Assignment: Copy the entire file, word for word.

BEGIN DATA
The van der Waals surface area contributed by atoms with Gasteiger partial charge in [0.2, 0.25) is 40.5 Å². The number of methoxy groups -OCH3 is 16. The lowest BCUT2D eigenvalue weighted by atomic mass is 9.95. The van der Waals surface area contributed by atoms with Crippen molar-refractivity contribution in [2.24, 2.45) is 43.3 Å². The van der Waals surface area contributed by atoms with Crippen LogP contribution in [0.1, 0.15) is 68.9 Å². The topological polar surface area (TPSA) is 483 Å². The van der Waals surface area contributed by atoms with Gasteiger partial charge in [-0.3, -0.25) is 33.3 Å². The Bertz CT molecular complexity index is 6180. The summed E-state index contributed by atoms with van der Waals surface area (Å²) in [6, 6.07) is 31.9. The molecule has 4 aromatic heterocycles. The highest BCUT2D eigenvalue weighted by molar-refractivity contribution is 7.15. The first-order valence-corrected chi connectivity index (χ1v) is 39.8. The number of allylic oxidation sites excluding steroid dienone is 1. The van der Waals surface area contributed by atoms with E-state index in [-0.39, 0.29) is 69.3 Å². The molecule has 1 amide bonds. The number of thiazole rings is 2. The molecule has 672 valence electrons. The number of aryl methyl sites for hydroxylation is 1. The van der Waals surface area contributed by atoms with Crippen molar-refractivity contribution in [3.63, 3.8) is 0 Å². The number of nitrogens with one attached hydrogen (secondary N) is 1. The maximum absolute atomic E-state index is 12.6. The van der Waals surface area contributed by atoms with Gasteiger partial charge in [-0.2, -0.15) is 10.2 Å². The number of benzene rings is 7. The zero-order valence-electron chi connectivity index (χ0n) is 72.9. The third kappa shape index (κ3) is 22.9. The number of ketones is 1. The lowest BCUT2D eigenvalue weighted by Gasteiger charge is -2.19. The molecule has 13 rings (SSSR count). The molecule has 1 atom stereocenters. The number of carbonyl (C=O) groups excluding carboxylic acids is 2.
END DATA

The van der Waals surface area contributed by atoms with Gasteiger partial charge in [0.2, 0.25) is 40.5 Å². The number of methoxy groups -OCH3 is 16. The lowest BCUT2D eigenvalue weighted by atomic mass is 9.95. The van der Waals surface area contributed by atoms with Crippen molar-refractivity contribution in [2.24, 2.45) is 43.3 Å². The van der Waals surface area contributed by atoms with Crippen LogP contribution in [0.1, 0.15) is 68.9 Å². The topological polar surface area (TPSA) is 483 Å². The van der Waals surface area contributed by atoms with Gasteiger partial charge in [-0.3, -0.25) is 33.3 Å². The Bertz CT molecular complexity index is 6180. The summed E-state index contributed by atoms with van der Waals surface area (Å²) in [6, 6.07) is 31.9. The molecule has 4 aromatic heterocycles. The highest BCUT2D eigenvalue weighted by molar-refractivity contribution is 7.15. The first-order valence-corrected chi connectivity index (χ1v) is 39.8. The number of allylic oxidation sites excluding steroid dienone is 1. The van der Waals surface area contributed by atoms with E-state index in [-0.39, 0.29) is 69.3 Å². The molecule has 1 amide bonds. The number of thiazole rings is 2. The molecule has 672 valence electrons. The number of aryl methyl sites for hydroxylation is 1. The van der Waals surface area contributed by atoms with Crippen molar-refractivity contribution in [3.63, 3.8) is 0 Å². The number of nitrogens with one attached hydrogen (secondary N) is 1. The maximum absolute atomic E-state index is 12.6. The van der Waals surface area contributed by atoms with Gasteiger partial charge in [-0.2, -0.15) is 10.2 Å². The number of benzene rings is 7. The zero-order valence-electron chi connectivity index (χ0n) is 72.9. The third kappa shape index (κ3) is 22.9. The number of ketones is 1. The lowest BCUT2D eigenvalue weighted by Gasteiger charge is -2.19. The molecule has 13 rings (SSSR count). The molecule has 1 atom stereocenters. The number of carbonyl (C=O) groups excluding carboxylic acids is 2.